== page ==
4. Chawmonger– you find those in the literature section, I believe (a lot of stores just label it 'fiction' or sometimes 'literary fiction'). Beloved, by Toni Morrison– full of ghosts, but the overriding factor is the literary style, so it's in literature and not horror. I used to find Christopher Moore in fantasy, but now he's graduated to literature, too, I suppose because every novel is a different genre and just linked by his humorous style.

    It's not that one genre and only one genre can be informing the work– but something has to be dominant enough for readers to recognize it as something they like.

  5. I think the key is labeling the genre based on who will be interested in reading the book. If your book takes off and sells a millions copies, it won't matter as much. But until then, market so that the best potential readers can find it.

  6. This reminds me a bit of discussions about titles, specifically painting titles. (I used to manage a couple of co-operative galleries for myself and fellow artists). It turns out that a painting with a descriptive title, such as "Reflections in Blue", will sell faster than "Untitled #12". This holds especially true for nonrepresentational works. Those artists who didn't want their art "categorized" and refused to provide titles or any description about their work, rarely sold anything.

    A viewer can observe a painting in its entirety within moments (though great art makes us linger), and yet titles make a huge impact on sales. A novel can only be absorbed page by page. You can't "see" if a novel will interest you with a glance. This makes me think that proper labeling is even more important for novels than we writers may think.

    The comparison I'm making isn't perfect, but the point is, buyers really do want to know what they're buying, and most of them need to be told. Putting a label on your work doesn't diminish it. Rather, it's like holding a door open and inviting people inside.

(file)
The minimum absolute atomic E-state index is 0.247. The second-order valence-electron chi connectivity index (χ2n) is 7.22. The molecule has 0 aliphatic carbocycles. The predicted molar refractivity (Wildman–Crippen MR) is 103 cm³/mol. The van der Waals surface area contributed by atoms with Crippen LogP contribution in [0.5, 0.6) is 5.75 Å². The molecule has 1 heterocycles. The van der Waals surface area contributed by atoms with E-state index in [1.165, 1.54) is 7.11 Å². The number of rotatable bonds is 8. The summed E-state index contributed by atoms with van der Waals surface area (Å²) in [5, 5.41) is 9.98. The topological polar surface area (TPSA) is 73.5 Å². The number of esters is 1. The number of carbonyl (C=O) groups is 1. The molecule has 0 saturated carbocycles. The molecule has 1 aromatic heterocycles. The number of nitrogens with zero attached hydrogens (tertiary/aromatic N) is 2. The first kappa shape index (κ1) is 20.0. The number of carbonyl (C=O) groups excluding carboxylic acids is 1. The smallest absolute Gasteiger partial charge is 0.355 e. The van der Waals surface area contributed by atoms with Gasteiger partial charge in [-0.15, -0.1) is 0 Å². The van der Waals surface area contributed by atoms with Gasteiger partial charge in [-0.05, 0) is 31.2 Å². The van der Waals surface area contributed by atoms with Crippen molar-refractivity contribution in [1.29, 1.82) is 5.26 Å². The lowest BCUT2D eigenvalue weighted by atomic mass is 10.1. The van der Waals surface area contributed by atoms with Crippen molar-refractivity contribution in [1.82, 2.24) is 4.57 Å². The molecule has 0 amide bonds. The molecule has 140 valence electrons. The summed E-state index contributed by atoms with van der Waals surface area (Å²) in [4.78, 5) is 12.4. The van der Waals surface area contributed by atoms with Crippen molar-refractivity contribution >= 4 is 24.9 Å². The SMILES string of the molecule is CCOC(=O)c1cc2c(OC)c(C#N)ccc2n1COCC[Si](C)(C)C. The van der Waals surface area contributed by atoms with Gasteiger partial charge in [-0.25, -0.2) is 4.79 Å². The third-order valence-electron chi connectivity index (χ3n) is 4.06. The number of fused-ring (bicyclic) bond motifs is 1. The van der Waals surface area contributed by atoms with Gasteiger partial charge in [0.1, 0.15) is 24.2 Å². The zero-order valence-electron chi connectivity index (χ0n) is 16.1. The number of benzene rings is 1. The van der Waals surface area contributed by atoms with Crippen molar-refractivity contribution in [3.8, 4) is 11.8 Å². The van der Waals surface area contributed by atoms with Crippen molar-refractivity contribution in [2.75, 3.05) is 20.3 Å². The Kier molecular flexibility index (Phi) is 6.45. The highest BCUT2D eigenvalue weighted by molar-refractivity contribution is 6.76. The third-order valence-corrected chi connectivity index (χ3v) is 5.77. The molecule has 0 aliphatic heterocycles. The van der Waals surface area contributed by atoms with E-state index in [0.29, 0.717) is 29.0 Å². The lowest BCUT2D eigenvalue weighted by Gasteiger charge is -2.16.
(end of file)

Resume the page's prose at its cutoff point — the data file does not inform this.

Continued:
7. My book "Redemption for the Hypnotist" doesn't exact fit neatly into any genre either. It's a romance from a man's point of view, and it's a story of personal growth. But I ultimately settled on classifying it as an erotic novel because of the explicit sexual descriptions. I might not reach all of my potential audience, but I won't shock anyone with the content.

  8. Ah–positioning! Those who try to sell a product must "position" it, i.e. tell the audience what to expect so the audience can decide whether that sounds like something they'd enjoy.

    Positioning probably made Margaret Atwood's career. If The Handmaid's Tale had been shelved in science fiction, she'd still be adulated by her fans, but there'd be fewer of them, and would she still be recognized as one of the best writers in the world?

    She was positioned to appeal to the largest group of people who would "get" her writing–those who read literary fiction. Audrey Niffenegger and Christopher Moore are benefiting from similar positioning.

    I am an SFF writer, and I hate that my genre is a ghetto, but I have to admit it was a smart decision for Ms. Atwood to resist being classified as a science fiction writer.

  9. I think multiple tag lines are more important that specific genres with e-books. No one knows what genres are anymore. At least not the readers. They type in broad tag lines, do a search, and look until they find something they like.

  10. Thanks for writing about this subject. I can certainly relate to where a story may fit, as well as search genre specifics in online bookstores, instead of going to a bookstore, enduring pain, trying to find a book, that could have easily been found online, then go to that bookstore and pick it up. I like the order online, pick up in store feature. 🙂

    Thanks again Jessica you're Awesome.